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Shabbat Works

Authenticity and Anger

 

"But repressing anger is inauthentic" I heard recently again. "If I don't express my feelings, I am not being genuine." That statement still leaves me a bit astonished, even though I have heard this or something like it in nearly every class I have taught on virtue for many years.

 

It astonishes me because of the breadth of depth of the wrongness of this statement. The statement is always in response to my teaching on the virtue of working through anger.   Here is my teaching, briefly:  We should avoid expressing anger (as in losing it) at others; instead we should work it through within.

 

Anger is a response of the ego self (thoughts, feelings, emotions, etc.) not getting its needs met. The "it" that we are "losing" is our sanity. For that moment, we experience the object of our anger as our enemy. Angry words often are used to threaten, punish or coerce. Harsh things are often said. The other person, unless they have learned to tune out the angering one, feels hurt, usually resent, and often gets angry back. When two people are angry, they often get stuck in the rut of anger, each one trying to threaten, punish or coerce the other into submission.

            

Anger happens naturally. An emotionally healthy person feels the anger when it comes up; a morally healthy person does not inflict it on another; a spiritually healthy person works it through.

 

A morally healthy person does not inflict the anger onto others, because the essence of morality is not to cause avoidable harm to the innocent. In other words, despite the strong feelings of the angering one, the object of the anger usually does not deserve the dose they get.

 

A spiritually healthy person uses the emotion of anger as a catalyst for insight. Once one feels the anger, the inner work is to track down where it came from. Unloading on the other rarely gives us the opportunity for insight, because with the expression of anger usually comes self-righteousness.

 

Anger, while natural, is not generally a healthy emotion. We have urges to all kinds of things that are not healthy. It is natural to want to load up on empty carbs and bad fat. It is natural for many people to avoid exercise. Just because we have a natural impulse to do something does not mean that we should. A person who feels angry constantly should work that through. Saying that anger is natural is not a good reason to walk around angry all the time. I can barely imagine a good reason.

 

There is nothing authentic or genuine about giving in to destructive urges. The tricky part with anger is that the angry person always has something to say that feels urgently true; that must be said "right now."  The question to ask is not "what do I feel I need to say right now" but rather "do I regret what I said and how I said it when I was angry?" Now, sometimes when we've gotten angry at someone, we said just what was needed to be said and we said it in the right way. A line had to be drawn, a boundary set up, and that's how you did it.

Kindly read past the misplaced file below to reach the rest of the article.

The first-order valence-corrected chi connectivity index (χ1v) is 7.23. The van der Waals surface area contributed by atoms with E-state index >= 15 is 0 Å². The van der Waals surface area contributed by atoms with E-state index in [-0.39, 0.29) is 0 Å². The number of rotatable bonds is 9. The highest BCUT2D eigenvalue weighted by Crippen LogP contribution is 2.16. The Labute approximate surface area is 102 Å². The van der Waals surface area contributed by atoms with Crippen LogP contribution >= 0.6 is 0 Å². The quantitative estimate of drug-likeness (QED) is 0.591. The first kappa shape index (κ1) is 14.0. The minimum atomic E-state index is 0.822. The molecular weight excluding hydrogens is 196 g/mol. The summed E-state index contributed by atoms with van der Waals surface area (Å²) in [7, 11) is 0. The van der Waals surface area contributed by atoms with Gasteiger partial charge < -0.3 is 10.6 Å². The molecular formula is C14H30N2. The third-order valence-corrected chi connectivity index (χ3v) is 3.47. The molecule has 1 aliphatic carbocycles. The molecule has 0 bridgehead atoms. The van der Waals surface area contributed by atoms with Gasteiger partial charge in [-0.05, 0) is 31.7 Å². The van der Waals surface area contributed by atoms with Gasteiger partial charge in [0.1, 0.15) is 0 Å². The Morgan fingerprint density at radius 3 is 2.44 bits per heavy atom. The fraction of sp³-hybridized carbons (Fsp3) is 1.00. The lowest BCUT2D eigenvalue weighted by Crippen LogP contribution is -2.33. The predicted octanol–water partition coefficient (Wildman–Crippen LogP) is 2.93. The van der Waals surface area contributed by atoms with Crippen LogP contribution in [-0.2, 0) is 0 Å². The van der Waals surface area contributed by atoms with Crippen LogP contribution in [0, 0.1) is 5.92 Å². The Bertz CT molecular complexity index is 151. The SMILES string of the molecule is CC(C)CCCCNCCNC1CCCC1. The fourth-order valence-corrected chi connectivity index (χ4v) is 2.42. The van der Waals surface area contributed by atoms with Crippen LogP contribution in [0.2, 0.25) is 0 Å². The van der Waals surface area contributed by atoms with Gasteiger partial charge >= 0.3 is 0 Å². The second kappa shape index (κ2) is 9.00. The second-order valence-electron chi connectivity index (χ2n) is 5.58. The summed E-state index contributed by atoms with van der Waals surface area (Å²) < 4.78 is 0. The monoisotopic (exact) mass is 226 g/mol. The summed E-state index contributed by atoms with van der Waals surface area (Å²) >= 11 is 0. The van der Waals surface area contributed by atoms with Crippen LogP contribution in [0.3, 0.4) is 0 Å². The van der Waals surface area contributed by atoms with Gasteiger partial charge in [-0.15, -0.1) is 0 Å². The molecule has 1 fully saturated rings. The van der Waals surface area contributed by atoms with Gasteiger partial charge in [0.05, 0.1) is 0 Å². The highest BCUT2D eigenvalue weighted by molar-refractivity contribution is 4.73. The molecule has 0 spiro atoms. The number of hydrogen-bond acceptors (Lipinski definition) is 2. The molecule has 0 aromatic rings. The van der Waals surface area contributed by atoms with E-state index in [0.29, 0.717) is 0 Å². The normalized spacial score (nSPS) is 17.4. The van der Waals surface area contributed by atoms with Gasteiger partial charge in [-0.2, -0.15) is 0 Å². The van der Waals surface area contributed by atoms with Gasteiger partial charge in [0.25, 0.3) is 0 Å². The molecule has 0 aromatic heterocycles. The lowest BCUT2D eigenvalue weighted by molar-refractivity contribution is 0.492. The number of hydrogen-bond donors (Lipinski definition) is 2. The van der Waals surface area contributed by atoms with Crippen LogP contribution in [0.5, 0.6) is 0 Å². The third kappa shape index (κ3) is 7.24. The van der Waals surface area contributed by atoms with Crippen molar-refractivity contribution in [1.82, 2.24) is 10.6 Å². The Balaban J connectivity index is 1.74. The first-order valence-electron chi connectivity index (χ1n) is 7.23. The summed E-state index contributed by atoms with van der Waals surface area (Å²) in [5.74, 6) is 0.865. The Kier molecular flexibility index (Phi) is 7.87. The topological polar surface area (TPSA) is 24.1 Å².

More often than not, people who get angry at others are not using it as a device to set up a needed boundary, but rather they are using anger to express frustration for not getting their way. Saying the raging things that your ego self feels when its needs are not met is not genuine, it is immature.

 

A genuine or authentic human being admits that we all have needs upon others and the world, sometimes profound, sometimes lowly, which are unmet.  We genuinely know that the habit of raging at others is not a healthy, moral or spiritually whole path. An authentic human being seeks wisdom, not a narcissistic emotional release at the expense of others.

 

"I must say everything I feel" is an adolescent and narcissistic view of authenticity. Authenticity is found in the true and noble struggle to grow emotionally, morally and spiritually.

 

Elul, the month before the High Holy Days, is a time when we are called upon to find our authentic self, the part of us that reaches toward dignity, compassion and virtue. 

 

 

Shabbat Shalom, 

Rabbi Mordecai Finley
 
 

 

May Their Names be Honored and Remembered as a Blessing

Fri night September 05-

Sat September 06, 2014

11 Elul 5774
Parashat Ki Teitzei
Deuteronomy 21:10 - 25:19
(pp. 476-487 in the

Stone Tanakh)

 

Haftarah:

Isaiah 54: 1-10

(pp. 1048-1049 ithe 

Stone Tanakh)

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